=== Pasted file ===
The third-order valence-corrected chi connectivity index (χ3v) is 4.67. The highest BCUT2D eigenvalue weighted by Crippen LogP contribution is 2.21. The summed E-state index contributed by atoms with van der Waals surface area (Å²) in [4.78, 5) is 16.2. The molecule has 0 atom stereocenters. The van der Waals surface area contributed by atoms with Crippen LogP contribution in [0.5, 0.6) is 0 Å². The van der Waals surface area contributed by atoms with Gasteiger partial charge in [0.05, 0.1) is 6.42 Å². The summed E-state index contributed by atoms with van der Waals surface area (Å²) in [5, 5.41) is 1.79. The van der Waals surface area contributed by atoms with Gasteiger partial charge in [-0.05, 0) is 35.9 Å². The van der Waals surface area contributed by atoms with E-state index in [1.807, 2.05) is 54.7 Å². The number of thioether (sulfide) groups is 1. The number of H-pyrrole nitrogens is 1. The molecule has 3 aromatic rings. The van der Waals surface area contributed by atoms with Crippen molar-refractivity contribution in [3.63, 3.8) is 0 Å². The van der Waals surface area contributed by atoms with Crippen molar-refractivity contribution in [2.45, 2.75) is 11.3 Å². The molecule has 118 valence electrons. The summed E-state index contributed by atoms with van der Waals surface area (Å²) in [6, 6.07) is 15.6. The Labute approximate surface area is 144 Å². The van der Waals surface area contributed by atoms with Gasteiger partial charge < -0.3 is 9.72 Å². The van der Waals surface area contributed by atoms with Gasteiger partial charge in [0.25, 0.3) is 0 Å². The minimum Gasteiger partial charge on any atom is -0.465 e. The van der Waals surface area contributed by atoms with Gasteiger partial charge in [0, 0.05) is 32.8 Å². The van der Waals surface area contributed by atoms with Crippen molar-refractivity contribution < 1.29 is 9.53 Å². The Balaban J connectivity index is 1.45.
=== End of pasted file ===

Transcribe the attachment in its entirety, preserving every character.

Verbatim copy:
The third-order valence-corrected chi connectivity index (χ3v) is 4.67. The highest BCUT2D eigenvalue weighted by Crippen LogP contribution is 2.21. The summed E-state index contributed by atoms with van der Waals surface area (Å²) in [4.78, 5) is 16.2. The molecule has 0 atom stereocenters. The van der Waals surface area contributed by atoms with Crippen LogP contribution in [0.5, 0.6) is 0 Å². The van der Waals surface area contributed by atoms with Gasteiger partial charge in [0.05, 0.1) is 6.42 Å². The summed E-state index contributed by atoms with van der Waals surface area (Å²) in [5, 5.41) is 1.79. The van der Waals surface area contributed by atoms with Gasteiger partial charge in [-0.05, 0) is 35.9 Å². The van der Waals surface area contributed by atoms with E-state index in [1.807, 2.05) is 54.7 Å². The number of thioether (sulfide) groups is 1. The number of H-pyrrole nitrogens is 1. The molecule has 3 aromatic rings. The van der Waals surface area contributed by atoms with Crippen molar-refractivity contribution in [3.63, 3.8) is 0 Å². The van der Waals surface area contributed by atoms with Crippen molar-refractivity contribution in [2.45, 2.75) is 11.3 Å². The molecule has 118 valence electrons. The summed E-state index contributed by atoms with van der Waals surface area (Å²) in [6, 6.07) is 15.6. The Labute approximate surface area is 144 Å². The van der Waals surface area contributed by atoms with Gasteiger partial charge < -0.3 is 9.72 Å². The van der Waals surface area contributed by atoms with Gasteiger partial charge in [0.25, 0.3) is 0 Å². The minimum Gasteiger partial charge on any atom is -0.465 e. The van der Waals surface area contributed by atoms with Gasteiger partial charge in [0, 0.05) is 32.8 Å². The van der Waals surface area contributed by atoms with Crippen molar-refractivity contribution < 1.29 is 9.53 Å². The Balaban J connectivity index is 1.45.